On June 26, 1945, delegates from 50 nations came together to sign the United Nations Charter – a historic moment for global peace and progress.
To mark the UN’s 70th anniversary this year, over the coming week, we will be sharing 70 facts about the UN and the work it does around the world.
- The United Nations Charter was officially ratified on October 24, 1945. (Tweet it)
- The 193 flags that fly outside the UN Headquarters in New York are displayed alphabetically from north to south. (Tweet it)
- The UN flag, which was adopted in 1946, shows two olive branches, a traditional symbol of peace, nearly encircling a projection of the world map. (Tweet it)
- The 18-acre site of the UN Headquarters in New York is international territory. (Tweet it)
- In 1961, President John F. Kennedy said: “Already the United Nations has become both the measure and the vehicle of man’s most generous impulses.” (Tweet it)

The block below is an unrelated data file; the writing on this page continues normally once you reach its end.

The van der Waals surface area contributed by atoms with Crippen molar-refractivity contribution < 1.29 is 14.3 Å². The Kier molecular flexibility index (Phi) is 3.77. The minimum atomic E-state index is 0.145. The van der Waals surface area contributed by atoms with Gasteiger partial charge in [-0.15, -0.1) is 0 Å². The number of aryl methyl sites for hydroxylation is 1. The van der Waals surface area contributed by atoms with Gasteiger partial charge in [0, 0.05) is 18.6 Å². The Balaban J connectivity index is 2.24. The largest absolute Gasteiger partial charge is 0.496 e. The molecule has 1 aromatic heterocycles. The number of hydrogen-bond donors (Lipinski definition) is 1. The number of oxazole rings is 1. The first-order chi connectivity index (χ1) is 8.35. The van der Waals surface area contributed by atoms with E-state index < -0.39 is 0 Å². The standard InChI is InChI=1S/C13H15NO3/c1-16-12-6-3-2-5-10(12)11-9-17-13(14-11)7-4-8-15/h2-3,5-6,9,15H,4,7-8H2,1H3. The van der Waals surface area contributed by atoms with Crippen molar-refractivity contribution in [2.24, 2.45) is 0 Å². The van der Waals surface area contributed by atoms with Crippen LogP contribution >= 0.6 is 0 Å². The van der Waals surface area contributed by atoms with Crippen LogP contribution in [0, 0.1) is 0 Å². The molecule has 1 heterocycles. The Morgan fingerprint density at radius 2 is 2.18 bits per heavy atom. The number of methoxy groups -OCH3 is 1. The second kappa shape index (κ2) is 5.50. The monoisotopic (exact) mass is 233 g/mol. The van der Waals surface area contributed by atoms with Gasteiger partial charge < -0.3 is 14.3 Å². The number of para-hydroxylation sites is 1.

- 60% of UN staff work outside of the UN’s Headquarters, in locations around the world. (Tweet it)
- The UN and its related agencies, programs, and staff collectively have been awarded the Nobel Peace Prize 11 times. (Tweet it)
- The UN provides food to 90 million people in 80 countries. (Tweet it)
- The UN observes designated days, weeks, years, and decades on specific themes or topics to promote international awareness and action on issues. (Tweet it)
- In 2000, world leaders gathered at the UN to launch the Millennium Development Goals, eight goals to reduce extreme poverty by the end of 2015. In September, leaders will again gather at the UN to launch the next set of goals for 2016-2030. (Tweet it)